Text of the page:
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Bootstrapping Online Trust: Timeline Activity Proofs

  • Constantin Cătălin Drăgan
  • Mark Manulis
Conference paper
Part of the Lecture Notes in Computer Science book series (LNCS, volume 11025)

Abstract

Establishing initial trust between a new user and an online service, is being generally facilitated by centralized social media platforms, i.e., Facebook, Google, by allowing users to use their social profiles to prove “trustworthiness” to a new service which has some verification policy with regard to the information that it retrieves from the profiles. Typically, only static information, e.g., name, age, contact details, number of friends, are being used to establish the initial trust. However, such information provides only weak trust guarantees, as (malicious) users can trivially create new profiles and populate them with static data fast to convince the new service.

We argue that the way the profiles are used over (longer) periods of time should play a more prominent role in the initial trust establishment. Intuitively, verification policies, in addition to static data, could check whether profiles are being used on a regular basis and have a convincing footprint of activities over various periods of time to be perceived as more trustworthy.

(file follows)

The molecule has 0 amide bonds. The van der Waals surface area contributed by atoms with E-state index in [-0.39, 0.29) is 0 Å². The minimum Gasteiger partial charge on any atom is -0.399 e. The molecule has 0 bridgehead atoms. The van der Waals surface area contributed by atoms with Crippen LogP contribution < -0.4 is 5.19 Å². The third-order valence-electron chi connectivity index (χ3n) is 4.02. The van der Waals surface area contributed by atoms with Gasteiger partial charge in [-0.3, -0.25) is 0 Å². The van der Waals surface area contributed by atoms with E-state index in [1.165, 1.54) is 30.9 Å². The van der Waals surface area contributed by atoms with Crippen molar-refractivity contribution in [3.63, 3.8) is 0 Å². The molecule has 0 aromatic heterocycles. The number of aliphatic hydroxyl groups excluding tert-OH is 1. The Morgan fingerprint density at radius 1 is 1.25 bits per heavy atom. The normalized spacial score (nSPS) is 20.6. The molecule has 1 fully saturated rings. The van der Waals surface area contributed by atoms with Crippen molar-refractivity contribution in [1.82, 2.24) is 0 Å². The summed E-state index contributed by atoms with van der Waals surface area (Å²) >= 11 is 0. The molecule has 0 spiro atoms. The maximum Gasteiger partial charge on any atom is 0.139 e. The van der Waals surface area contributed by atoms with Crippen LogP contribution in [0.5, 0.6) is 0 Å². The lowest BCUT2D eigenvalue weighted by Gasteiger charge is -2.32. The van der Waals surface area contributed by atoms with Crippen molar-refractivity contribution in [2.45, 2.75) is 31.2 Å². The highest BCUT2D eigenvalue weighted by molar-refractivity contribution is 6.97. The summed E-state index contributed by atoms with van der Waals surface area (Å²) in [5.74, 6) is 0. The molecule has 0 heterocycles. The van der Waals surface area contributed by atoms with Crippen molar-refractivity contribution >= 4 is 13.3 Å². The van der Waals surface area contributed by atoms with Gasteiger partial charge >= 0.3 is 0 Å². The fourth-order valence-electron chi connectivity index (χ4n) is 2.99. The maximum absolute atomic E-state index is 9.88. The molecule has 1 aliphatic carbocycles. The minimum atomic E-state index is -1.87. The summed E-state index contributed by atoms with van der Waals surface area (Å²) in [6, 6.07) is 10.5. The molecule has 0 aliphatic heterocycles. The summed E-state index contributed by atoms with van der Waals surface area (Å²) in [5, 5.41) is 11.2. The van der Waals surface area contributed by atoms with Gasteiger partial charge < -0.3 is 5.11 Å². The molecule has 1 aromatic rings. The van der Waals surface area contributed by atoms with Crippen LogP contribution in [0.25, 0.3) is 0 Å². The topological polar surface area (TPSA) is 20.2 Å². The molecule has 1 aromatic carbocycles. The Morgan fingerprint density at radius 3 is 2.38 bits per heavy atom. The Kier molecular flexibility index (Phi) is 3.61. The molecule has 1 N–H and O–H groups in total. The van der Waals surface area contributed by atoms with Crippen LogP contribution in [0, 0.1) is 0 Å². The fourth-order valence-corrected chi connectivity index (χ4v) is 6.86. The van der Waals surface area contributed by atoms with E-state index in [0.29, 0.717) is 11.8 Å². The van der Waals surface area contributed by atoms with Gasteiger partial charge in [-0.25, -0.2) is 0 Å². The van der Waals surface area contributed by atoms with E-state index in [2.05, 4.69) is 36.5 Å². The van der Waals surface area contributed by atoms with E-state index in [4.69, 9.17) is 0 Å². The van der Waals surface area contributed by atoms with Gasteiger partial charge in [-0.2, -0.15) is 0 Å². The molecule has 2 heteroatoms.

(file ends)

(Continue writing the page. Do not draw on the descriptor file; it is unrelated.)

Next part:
In this paper, we introduce Timeline Activity Proofs (TAP) as a new trust factor. TAP allows online users to manage their timeline activities in a privacy-preserving way and use them to bootstrap online trust, e.g., as part of registration to a new service. In our model we do not rely on any centralized social media platform. Instead, users are given full control over the activities that they wish to use as part of \(\mathsf {TAP}\) proofs. A distributed public ledger is used to provide the crucial integrity guarantees, i.e., that activities cannot be tampered with retrospectively. Our \(\mathsf {TAP}\) construction adopts standard cryptographic techniques to enable authorized access to encrypted activities of a user for the purpose of policy verification and is proven to provide data confidentiality protecting the privacy of user’s activities and authenticated policy compliance protecting verifiers from users who cannot show the required footprint of past activities.

Notes

Acknowledgements

Constantin Cătălin Drăgan and Mark Manulis were supported by the EPSRC project TAPESTRY (EP/N02799X).

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Copyright information

© Springer Nature Switzerland AG 2018

Authors and Affiliations

  1. 1.Surrey Centre for Cyber SecurityUniversity of SurreyGuildfordUK

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